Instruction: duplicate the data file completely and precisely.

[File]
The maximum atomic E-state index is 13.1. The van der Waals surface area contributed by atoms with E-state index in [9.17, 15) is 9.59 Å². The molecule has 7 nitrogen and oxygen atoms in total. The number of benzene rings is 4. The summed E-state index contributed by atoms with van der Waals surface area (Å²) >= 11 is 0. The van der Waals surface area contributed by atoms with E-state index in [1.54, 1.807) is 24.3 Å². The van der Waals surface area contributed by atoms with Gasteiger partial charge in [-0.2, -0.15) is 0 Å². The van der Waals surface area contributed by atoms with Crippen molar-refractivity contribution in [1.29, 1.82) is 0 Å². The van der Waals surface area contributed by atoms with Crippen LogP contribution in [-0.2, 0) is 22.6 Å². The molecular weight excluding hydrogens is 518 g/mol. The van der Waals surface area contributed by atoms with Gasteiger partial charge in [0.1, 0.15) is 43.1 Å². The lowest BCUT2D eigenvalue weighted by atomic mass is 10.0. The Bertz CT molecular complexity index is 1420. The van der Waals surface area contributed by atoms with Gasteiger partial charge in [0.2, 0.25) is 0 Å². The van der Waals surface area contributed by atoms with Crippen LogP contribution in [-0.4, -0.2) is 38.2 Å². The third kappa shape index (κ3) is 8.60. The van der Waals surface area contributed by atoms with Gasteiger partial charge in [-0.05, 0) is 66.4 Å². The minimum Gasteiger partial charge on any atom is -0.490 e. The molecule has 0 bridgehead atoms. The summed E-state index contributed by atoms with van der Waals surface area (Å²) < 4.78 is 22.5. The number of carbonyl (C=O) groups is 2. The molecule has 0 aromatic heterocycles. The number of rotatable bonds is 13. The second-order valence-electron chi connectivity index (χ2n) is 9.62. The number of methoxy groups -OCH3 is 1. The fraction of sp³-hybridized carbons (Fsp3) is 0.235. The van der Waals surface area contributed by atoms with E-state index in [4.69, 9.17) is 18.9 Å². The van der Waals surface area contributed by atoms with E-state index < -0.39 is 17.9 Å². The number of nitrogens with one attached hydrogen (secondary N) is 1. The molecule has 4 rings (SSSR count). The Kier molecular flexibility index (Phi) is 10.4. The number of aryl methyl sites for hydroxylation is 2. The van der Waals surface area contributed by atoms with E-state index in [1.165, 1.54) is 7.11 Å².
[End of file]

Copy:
The maximum atomic E-state index is 13.1. The van der Waals surface area contributed by atoms with E-state index in [9.17, 15) is 9.59 Å². The molecule has 7 nitrogen and oxygen atoms in total. The number of benzene rings is 4. The summed E-state index contributed by atoms with van der Waals surface area (Å²) >= 11 is 0. The van der Waals surface area contributed by atoms with E-state index in [1.54, 1.807) is 24.3 Å². The van der Waals surface area contributed by atoms with Gasteiger partial charge in [-0.2, -0.15) is 0 Å². The van der Waals surface area contributed by atoms with Crippen molar-refractivity contribution in [1.29, 1.82) is 0 Å². The van der Waals surface area contributed by atoms with Crippen LogP contribution in [-0.2, 0) is 22.6 Å². The molecular weight excluding hydrogens is 518 g/mol. The van der Waals surface area contributed by atoms with Gasteiger partial charge in [0.1, 0.15) is 43.1 Å². The lowest BCUT2D eigenvalue weighted by atomic mass is 10.0. The Bertz CT molecular complexity index is 1420. The van der Waals surface area contributed by atoms with Gasteiger partial charge in [0.2, 0.25) is 0 Å². The van der Waals surface area contributed by atoms with Crippen LogP contribution in [-0.4, -0.2) is 38.2 Å². The third kappa shape index (κ3) is 8.60. The van der Waals surface area contributed by atoms with Gasteiger partial charge in [-0.05, 0) is 66.4 Å². The minimum Gasteiger partial charge on any atom is -0.490 e. The molecule has 0 bridgehead atoms. The summed E-state index contributed by atoms with van der Waals surface area (Å²) < 4.78 is 22.5. The number of carbonyl (C=O) groups is 2. The molecule has 0 aromatic heterocycles. The number of rotatable bonds is 13. The second-order valence-electron chi connectivity index (χ2n) is 9.62. The number of methoxy groups -OCH3 is 1. The fraction of sp³-hybridized carbons (Fsp3) is 0.235. The van der Waals surface area contributed by atoms with E-state index in [4.69, 9.17) is 18.9 Å². The van der Waals surface area contributed by atoms with E-state index < -0.39 is 17.9 Å². The number of nitrogens with one attached hydrogen (secondary N) is 1. The molecule has 4 rings (SSSR count). The Kier molecular flexibility index (Phi) is 10.4. The number of aryl methyl sites for hydroxylation is 2. The van der Waals surface area contributed by atoms with E-state index in [1.165, 1.54) is 7.11 Å².